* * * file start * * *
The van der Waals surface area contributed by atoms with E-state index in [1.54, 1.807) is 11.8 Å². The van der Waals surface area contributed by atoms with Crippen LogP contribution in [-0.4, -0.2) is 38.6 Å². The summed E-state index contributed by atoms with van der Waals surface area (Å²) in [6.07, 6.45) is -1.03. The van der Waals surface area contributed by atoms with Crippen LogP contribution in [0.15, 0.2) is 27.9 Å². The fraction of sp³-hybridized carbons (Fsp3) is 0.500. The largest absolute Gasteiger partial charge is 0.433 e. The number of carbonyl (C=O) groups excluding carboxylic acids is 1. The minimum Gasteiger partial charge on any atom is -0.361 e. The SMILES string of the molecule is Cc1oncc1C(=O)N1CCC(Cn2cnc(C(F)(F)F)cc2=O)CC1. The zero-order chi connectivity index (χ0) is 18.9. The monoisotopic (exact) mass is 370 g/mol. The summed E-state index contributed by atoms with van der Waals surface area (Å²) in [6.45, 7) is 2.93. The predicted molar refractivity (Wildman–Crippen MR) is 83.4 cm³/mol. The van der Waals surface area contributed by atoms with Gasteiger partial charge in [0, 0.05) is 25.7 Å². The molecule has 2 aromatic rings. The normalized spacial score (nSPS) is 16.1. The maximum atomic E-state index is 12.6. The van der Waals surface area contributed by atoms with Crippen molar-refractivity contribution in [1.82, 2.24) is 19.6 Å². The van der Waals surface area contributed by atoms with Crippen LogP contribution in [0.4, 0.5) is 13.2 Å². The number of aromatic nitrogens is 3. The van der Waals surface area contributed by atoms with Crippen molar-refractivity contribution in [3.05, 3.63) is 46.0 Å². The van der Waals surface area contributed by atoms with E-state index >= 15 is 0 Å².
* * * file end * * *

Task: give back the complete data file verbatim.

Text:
The van der Waals surface area contributed by atoms with E-state index in [1.54, 1.807) is 11.8 Å². The van der Waals surface area contributed by atoms with Crippen LogP contribution in [-0.4, -0.2) is 38.6 Å². The summed E-state index contributed by atoms with van der Waals surface area (Å²) in [6.07, 6.45) is -1.03. The van der Waals surface area contributed by atoms with Crippen LogP contribution in [0.15, 0.2) is 27.9 Å². The fraction of sp³-hybridized carbons (Fsp3) is 0.500. The largest absolute Gasteiger partial charge is 0.433 e. The number of carbonyl (C=O) groups excluding carboxylic acids is 1. The minimum Gasteiger partial charge on any atom is -0.361 e. The SMILES string of the molecule is Cc1oncc1C(=O)N1CCC(Cn2cnc(C(F)(F)F)cc2=O)CC1. The zero-order chi connectivity index (χ0) is 18.9. The monoisotopic (exact) mass is 370 g/mol. The summed E-state index contributed by atoms with van der Waals surface area (Å²) in [6.45, 7) is 2.93. The predicted molar refractivity (Wildman–Crippen MR) is 83.4 cm³/mol. The van der Waals surface area contributed by atoms with Gasteiger partial charge in [0, 0.05) is 25.7 Å². The molecule has 2 aromatic rings. The normalized spacial score (nSPS) is 16.1. The maximum atomic E-state index is 12.6. The van der Waals surface area contributed by atoms with Crippen molar-refractivity contribution in [1.82, 2.24) is 19.6 Å². The van der Waals surface area contributed by atoms with Crippen LogP contribution in [0.4, 0.5) is 13.2 Å². The number of aromatic nitrogens is 3. The van der Waals surface area contributed by atoms with Crippen molar-refractivity contribution in [3.05, 3.63) is 46.0 Å². The van der Waals surface area contributed by atoms with E-state index >= 15 is 0 Å².